The following is a list of our current, regular contributors:
Mandy Hubbard grew up on a dairy farm, where she was more likely to be seen in mismatched rubber boots than couture high heels. In 2003, while searching out fanfiction of The Backstreet Boys (that is a story for another day), Mandy ended up at a site called Fictionpress.com. Once there, she became addicted to the stories told by novice writers and eventually decided to try writing one of her own. A semi-biographical horribly melodramatic tale was born. Although it was quite a bad attempt at fiction, Mandy became enamored with writing. She wrote several more novels over the next few years.
In 2005, she read a book called THE BRIDE’S NECKLACE by Kat Martin, a romance set in regency England. The hero was an earl. His friends were dukes and barons. Mandy fell in love with all of them. She wanted to wear dresses and hang out in ballrooms. Instead, she wrote a novel set in 1815, and began querying agents. She would eventually realize that a writer had to research a novel set in a different time period.
To avoid doing so, she decided to write a contemporary YA novel. Again she queried agents, this time with more luck. In January 2006, she signed her first agent, and when that didn’t work out, she got a different one that September. In October 2006, after three years of writing, her first work went out on submission. Rejections poured in. Later that year, her second attempt at publication, PRADA AND PREJUDICE, went out on submissions.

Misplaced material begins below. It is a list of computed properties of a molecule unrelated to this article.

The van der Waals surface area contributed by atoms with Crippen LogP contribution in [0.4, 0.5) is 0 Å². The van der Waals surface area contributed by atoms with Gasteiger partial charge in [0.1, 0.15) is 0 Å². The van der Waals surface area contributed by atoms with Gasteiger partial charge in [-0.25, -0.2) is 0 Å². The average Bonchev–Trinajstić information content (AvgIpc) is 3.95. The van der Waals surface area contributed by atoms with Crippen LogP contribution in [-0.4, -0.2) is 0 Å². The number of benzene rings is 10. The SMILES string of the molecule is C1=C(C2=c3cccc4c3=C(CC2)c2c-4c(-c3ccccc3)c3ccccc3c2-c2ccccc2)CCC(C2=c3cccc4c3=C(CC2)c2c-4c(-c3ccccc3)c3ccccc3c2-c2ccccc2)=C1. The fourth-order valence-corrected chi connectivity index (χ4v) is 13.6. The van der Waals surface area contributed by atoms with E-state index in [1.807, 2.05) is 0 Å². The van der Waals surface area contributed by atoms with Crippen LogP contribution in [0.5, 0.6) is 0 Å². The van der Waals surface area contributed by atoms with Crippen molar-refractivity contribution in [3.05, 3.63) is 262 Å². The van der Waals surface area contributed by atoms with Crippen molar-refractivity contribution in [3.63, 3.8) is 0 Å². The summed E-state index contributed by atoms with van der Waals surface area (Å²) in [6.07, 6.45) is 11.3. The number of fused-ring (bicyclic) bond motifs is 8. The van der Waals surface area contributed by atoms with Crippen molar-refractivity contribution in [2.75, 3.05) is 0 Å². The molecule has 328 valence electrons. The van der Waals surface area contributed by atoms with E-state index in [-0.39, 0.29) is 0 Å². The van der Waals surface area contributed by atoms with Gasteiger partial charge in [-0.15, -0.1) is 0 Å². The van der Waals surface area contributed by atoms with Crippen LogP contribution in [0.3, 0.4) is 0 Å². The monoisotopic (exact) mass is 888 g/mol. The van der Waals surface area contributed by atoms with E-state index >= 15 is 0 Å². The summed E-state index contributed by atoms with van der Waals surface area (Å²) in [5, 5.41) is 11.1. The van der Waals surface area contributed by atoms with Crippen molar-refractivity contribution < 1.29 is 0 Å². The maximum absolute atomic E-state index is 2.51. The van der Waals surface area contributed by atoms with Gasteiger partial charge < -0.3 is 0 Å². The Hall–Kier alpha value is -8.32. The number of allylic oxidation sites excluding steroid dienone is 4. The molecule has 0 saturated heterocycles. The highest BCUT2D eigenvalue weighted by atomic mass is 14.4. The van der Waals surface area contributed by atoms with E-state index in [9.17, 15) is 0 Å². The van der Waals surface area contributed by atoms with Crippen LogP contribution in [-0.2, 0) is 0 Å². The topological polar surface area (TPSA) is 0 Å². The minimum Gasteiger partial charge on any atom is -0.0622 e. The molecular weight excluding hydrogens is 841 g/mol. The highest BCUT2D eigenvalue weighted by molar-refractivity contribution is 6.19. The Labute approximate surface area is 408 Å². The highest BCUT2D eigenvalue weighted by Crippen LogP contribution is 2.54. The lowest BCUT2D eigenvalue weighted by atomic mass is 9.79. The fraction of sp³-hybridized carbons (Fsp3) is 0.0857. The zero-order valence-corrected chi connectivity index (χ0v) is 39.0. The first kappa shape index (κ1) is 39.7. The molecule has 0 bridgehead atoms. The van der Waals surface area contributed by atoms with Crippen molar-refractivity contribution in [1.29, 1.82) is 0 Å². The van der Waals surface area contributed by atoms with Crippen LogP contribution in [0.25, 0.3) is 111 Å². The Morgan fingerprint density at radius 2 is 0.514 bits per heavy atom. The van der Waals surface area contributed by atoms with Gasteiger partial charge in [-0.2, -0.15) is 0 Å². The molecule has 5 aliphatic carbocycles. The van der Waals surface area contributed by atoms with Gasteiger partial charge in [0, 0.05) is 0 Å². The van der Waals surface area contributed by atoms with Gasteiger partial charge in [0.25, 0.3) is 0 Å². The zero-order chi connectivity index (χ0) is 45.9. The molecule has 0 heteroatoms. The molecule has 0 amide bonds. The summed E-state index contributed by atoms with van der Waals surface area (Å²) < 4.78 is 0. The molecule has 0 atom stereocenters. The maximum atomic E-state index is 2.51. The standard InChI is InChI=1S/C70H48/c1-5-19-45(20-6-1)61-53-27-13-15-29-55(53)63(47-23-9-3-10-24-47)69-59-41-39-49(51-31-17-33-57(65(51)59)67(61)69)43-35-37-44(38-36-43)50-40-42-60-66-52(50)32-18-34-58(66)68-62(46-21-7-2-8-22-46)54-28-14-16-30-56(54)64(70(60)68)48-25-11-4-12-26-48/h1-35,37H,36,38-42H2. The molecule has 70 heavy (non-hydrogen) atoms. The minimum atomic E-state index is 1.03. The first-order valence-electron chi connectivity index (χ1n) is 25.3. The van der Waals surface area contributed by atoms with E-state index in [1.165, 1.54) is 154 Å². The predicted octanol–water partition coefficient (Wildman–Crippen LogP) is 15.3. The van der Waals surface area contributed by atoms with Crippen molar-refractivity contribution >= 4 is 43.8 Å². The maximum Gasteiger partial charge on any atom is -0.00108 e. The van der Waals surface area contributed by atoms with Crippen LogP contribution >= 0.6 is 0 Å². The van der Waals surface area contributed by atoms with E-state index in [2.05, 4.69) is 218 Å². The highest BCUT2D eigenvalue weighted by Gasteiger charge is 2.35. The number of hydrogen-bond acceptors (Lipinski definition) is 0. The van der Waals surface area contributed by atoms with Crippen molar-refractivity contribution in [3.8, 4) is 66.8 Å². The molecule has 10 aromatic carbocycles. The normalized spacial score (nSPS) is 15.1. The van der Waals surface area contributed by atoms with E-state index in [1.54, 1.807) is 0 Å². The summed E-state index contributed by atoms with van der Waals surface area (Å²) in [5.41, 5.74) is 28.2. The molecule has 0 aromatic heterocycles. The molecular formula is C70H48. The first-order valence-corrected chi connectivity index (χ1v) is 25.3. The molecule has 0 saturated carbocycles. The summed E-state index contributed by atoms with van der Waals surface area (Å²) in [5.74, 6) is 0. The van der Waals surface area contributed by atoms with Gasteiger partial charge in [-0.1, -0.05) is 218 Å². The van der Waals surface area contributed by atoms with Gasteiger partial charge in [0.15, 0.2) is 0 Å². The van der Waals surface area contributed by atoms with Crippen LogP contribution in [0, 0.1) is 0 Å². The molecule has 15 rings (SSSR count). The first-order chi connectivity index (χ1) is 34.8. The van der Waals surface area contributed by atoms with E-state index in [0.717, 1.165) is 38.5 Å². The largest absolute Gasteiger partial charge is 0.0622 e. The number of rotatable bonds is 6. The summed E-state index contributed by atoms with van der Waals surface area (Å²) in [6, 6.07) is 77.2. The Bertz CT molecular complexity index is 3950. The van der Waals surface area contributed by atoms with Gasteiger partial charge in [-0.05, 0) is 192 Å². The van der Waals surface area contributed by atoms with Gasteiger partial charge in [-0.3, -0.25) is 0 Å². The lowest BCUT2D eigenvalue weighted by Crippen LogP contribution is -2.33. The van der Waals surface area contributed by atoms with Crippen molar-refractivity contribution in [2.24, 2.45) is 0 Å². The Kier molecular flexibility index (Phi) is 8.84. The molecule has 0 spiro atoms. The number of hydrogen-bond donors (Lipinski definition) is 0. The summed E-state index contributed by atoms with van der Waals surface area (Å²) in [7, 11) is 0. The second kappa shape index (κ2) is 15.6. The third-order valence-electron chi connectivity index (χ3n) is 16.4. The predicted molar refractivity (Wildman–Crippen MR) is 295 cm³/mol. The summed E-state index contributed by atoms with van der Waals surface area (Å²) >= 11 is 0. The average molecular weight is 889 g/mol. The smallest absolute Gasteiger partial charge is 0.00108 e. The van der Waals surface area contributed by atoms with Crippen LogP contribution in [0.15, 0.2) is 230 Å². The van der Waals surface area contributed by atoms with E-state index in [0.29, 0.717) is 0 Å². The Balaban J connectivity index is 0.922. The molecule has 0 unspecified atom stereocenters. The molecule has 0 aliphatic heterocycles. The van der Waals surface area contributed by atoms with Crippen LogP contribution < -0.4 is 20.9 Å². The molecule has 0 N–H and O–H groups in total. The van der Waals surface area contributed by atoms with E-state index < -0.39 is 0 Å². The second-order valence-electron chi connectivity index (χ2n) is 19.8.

In June 2008, after nine drafts and twenty-six rejections, Mandy sold her debut novel to Razorbill Books in a two book deal. She was 25 years old. It hit shelves on June 11, 2009. Although no one threw her a parade, she was still pretty excitetd.
Her second young adult novel with Razorbill Books is expected in 2010, along with DRIVEN, a novella for Harlequin’s NASCAR series. She has also written articles which have appeared in DISCOVERY GIRLS magazine and THE WRITER. Mandy is currently a literary agent with the D4EO Literary Agency.
Sarah J. Maas
Sarah J. Maas grew up believing she was truly a fairy princess, much to the chagrin of her practical parents. When she wasn’t busy gallivanting around the concrete jungle of her native New York City, she was creating fairy tales of her own. At the age of sixteen, she embarked on the seven-year writing journey that would eventually become QUEEN OF GLASS: a YA epic fantasy trilogy that retells the Cinderella story from the point of view of a young, female assassin whose political maneuverings get her entangled in the makings of the legend.